N-Body Problem

In this tutorial we will show you how to optimize an n-body simulation using bSIMD,

Objectives

In this tutorial we will:

N-Body Problem

This problem is concerned with the calculation of the individual motion of celestial objects caused by gravity. This is an example of a problem of $$N^2$$ complexity. The formula to calculate the gravitational force between two objects is:

$F=\frac{Gm_im_j(q_i - q_j)}{{\|q_i-q_j\|}^3}$

Where: $$\mathbf{q_i}$$ is the position vector of object $$i$$ $$\mathbf{m_i}$$ is the mass of object $$i$$ $$G$$ is the gravitational constant

Calculation

The scalar calculation of this problem is done as follows:

void nbody_step_scalar(particles& ps)
{
T epsilon = 0.00125f;
for (std::size_t i = 0; i < ps.size(); ++i) {
T ax{0};
T ay{0};
T az{0};
T pix = ps.x[i];
T piy = ps.y[i];
T piz = ps.z[i];
T pim = ps.m[i];
for (std::size_t j = i + 1; j < ps.size(); ++j) {
T pjx = ps.x[j];
T pjy = ps.y[j];
T pjz = ps.z[j];
T dx = pjx - pix;
T dy = pjy - piy;
T dz = pjz - piz;
T inorm = 6.667408e-11 / std::sqrt(dx * dx + dy * dy + dz * dz + epsilon);
T fi = ps.m[j] * inorm * inorm * inorm;
T fj = pim * inorm * inorm * inorm;
ax += dx * fi;
ay += dy * fi;
az += dz * fi;
ps.vx[j] -= dx * fj;
ps.vy[j] -= dy * fj;
ps.vz[j] -= dz * fj;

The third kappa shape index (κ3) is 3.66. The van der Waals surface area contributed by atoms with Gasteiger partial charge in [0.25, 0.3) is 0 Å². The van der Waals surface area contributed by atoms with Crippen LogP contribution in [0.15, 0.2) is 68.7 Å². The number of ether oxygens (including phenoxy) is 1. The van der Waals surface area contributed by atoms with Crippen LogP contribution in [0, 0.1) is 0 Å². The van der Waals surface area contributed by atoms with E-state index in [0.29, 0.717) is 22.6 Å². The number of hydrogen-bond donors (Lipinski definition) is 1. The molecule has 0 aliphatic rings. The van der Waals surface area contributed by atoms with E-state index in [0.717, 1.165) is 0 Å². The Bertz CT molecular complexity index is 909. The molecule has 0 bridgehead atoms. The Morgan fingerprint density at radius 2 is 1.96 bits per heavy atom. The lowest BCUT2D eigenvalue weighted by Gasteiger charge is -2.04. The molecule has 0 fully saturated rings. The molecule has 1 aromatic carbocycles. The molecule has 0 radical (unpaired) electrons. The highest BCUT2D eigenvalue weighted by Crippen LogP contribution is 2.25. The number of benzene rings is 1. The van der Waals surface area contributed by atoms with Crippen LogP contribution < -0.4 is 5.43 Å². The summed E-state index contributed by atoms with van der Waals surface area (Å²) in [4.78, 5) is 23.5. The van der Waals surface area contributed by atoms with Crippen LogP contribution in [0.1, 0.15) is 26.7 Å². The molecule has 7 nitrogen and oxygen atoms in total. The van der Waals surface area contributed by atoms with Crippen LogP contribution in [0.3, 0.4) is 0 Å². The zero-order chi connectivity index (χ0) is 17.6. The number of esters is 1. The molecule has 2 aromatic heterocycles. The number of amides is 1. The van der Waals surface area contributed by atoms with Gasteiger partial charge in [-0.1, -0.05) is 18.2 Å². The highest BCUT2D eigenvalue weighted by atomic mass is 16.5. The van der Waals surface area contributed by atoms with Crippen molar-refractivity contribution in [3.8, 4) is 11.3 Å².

}
T pivx = ps.vx[i];
T pivy = ps.vy[i];
T pivz = ps.vz[i];
pivx += ax;
pivy += ay;
pivz += az;
pix += pivx;
piy += pivy;
piz += pivz;
ps.vx[i] = pivx;
ps.vy[i] = pivy;
ps.vz[i] = pivz;
ps.x[i] = pix;
ps.y[i] = piy;
ps.z[i] = piz;
}
}

Note the use of a small constant, $$\epsilon$$. This is referred to as softening, a numerical trick to prevent division by zero if two particles are too close together.

This calculation is trivially vectorizable as follows:

void nbody_step(particles& ps)
{
pack_t grav_con{6.67408e-11};
pack_t epsilon{0.00125f};
for (std::size_t i = 0; i < ps.size(); i += pack_t::static_size) {
pack_t ax{0};
pack_t ay{0};
pack_t az{0};
pack_t pix{&ps.x[i]};
pack_t piy{&ps.y[i]};
pack_t piz{&ps.z[i]};
pack_t pim{&ps.m[i]};
for (std::size_t j = i + 1; j < ps.size(); ++j) {
auto dx = pjx - pix;
auto dy = pjy - piy;
auto dz = pjz - piz;
auto inorm = grav_con / bs::sqrt(dx * dx + dy * dy + dz * dz + epsilon);
auto inorm3 = inorm * inorm * inorm;
auto fi = bs::load<pack_t>(&ps.m[j]) * inorm3;
auto fj = pim * inorm3;
ax += dx * fi;
ay += dy * fi;
az += dz * fi;
pjvx -= dx * fj;
bs::store(pjvx, &ps.vx[j]);
pjvy -= dy * fj;
bs::store(pjvy, &ps.vy[j]);
pjvz -= dz * fj;
bs::store(pjvz, &ps.vz[j]);
}
pack_t pivx{&ps.vx[i]};
pack_t pivy{&ps.vy[i]};
pack_t pivz{&ps.vz[i]};
pivx += ax;
pivy += ay;
pivz += az;
pix += pivx;
piy += pivy;
piz += pivz;
bs::aligned_store(pivx, &ps.vx[i]);
bs::aligned_store(pivy, &ps.vy[i]);
bs::aligned_store(pivz, &ps.vz[i]);
bs::aligned_store(pix, &ps.x[i]);
bs::aligned_store(piy, &ps.y[i]);
bs::aligned_store(piz, &ps.z[i]);
}
}
Note
All constants are loaded into SIMD vectors outside of the main loop, so that these vectors are not generated each iteration of the calculation.

It is not possible to use aligned stores in the interior loop as these stores will not be aligned for each store.

Performance

This code as compiled using g++6.0 for sse4.2 and avx2. It was executed on an Intel Xeon CPU E3-1240 v3 @ 3.40GHz. The following results were obtained:

Loop Time ( $$\mu s$$) Speed-up
Scalar 13185
SIMD SSE4.2 4104 x3.21
SIMD AVX2 2321 x5.68

The performance obtained is broadly in line with the theoretical maximum possible speed-ups of x4 for SSE4.2 and x8 for AVX2. There are very few problems where these theoretical speed-ups are obtainable.